Boeing CEO resigns in the midst of 737 Max crisis impacting aerospace industry

Boeing CEO Dave Calhoun Announces Departure as Part of Company Shakeup

In a surprising move, Boeing CEO Dave Calhoun has announced that he will be stepping down at the end of 2024 as part of a broader management shake-up at the embattled aerospace giant. This announcement comes on the heels of a series of changes within the company, including the resignation of Larry Kellner, chairman of the board, who will not stand for re-election at Boeing’s annual meeting in May.

The board will be led by Steve Mollenkopf, who has been a Boeing director since 2020 and is a former CEO of Qualcomm. Mollenkopf will oversee the selection of a new CEO to replace Calhoun. Additionally, Stan Deal, president and CEO of Boeing Commercial Airplanes, is leaving the company with immediate effect. Stephanie Pope, who recently became Boeing’s chief operating officer, will be taking over Deal’s responsibilities.

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These changes come amid increased pressure from airlines and regulators for Boeing to make significant improvements following a series of quality and manufacturing issues with Boeing planes. The scrutiny has intensified since a recent incident involving a door plug blowing out of a nearly new Boeing 737 Max just minutes into an Alaska Airlines flight.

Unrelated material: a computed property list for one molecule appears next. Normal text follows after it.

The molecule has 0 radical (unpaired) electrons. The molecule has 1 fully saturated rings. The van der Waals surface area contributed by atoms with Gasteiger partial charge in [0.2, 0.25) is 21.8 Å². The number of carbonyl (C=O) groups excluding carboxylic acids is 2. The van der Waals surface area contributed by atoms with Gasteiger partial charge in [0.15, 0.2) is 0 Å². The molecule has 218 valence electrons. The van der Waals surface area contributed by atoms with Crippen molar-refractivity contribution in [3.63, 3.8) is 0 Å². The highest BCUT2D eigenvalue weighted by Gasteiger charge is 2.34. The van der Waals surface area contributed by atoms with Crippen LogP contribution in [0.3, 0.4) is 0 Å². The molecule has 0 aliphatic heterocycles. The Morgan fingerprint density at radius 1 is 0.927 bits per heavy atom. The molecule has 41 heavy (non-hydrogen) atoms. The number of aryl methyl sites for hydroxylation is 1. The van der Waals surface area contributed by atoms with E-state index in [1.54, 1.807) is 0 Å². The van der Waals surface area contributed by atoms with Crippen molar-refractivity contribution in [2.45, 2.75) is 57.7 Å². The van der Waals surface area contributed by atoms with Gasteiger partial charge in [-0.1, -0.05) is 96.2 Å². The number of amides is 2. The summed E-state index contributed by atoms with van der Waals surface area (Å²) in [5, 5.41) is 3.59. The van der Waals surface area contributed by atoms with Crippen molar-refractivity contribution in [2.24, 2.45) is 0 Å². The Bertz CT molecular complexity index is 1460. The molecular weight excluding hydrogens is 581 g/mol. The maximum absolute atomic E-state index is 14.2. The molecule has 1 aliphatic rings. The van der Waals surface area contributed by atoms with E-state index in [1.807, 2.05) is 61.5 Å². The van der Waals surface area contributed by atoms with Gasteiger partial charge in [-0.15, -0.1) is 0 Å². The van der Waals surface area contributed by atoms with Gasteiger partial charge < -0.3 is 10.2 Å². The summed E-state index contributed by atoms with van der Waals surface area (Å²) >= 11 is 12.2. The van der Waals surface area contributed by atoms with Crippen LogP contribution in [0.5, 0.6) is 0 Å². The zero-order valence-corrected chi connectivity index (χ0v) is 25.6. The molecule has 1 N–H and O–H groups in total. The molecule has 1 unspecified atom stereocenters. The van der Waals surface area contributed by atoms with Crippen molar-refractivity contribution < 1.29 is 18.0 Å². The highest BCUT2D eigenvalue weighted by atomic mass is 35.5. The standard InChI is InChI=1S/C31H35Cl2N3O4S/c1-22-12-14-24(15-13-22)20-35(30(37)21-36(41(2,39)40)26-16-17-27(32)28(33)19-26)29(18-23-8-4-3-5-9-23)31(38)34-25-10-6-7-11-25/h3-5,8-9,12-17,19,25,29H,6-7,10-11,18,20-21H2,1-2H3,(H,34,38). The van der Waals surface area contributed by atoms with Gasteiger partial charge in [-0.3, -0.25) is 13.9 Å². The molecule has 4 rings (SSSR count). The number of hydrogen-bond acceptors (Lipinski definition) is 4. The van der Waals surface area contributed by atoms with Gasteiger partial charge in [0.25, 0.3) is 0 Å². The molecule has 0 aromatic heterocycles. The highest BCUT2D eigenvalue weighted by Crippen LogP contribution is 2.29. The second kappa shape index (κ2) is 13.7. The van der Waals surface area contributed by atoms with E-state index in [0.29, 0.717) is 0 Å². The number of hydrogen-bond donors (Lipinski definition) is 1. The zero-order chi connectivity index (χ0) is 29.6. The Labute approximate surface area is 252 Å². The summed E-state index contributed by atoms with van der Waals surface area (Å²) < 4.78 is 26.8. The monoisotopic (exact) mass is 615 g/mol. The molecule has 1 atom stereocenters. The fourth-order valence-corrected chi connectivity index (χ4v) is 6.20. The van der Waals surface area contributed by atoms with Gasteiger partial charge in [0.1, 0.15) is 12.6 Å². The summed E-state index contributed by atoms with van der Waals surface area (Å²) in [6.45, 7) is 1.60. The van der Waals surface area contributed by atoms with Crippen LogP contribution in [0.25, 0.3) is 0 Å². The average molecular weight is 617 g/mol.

In a message to employees, Calhoun acknowledged the importance of addressing the recent challenges facing the company and emphasized the need for transparency and a renewed commitment to safety and quality. He expressed confidence that Boeing will emerge from this difficult period stronger and better equipped to meet the demands of the industry.

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Calhoun’s decision to step down was described as “100%” his own, signaling a commitment to implementing necessary changes and addressing ongoing challenges within the company. Since taking over as CEO in early 2020, Calhoun has been working to address Boeing’s quality struggles and restore confidence in the company.

The Federal Aviation Administration has increased oversight of Boeing in response to recent incidents, and the company has faced delays in delivering new planes to customers. Boeing’s stock has seen a decline this year, with shares down 26% so far.

Despite these challenges, some airline executives have voiced support for the management changes at Boeing. Ryanair CEO Michael O’Leary praised the shift in leadership, while United Airlines CEO Scott Kirby expressed concerns about production delays and quality control issues.

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As Boeing navigates these changes and works to regain trust and stability, the industry will be closely watching to see how the company adapts to these new developments. Stay tuned for more updates on this developing story.

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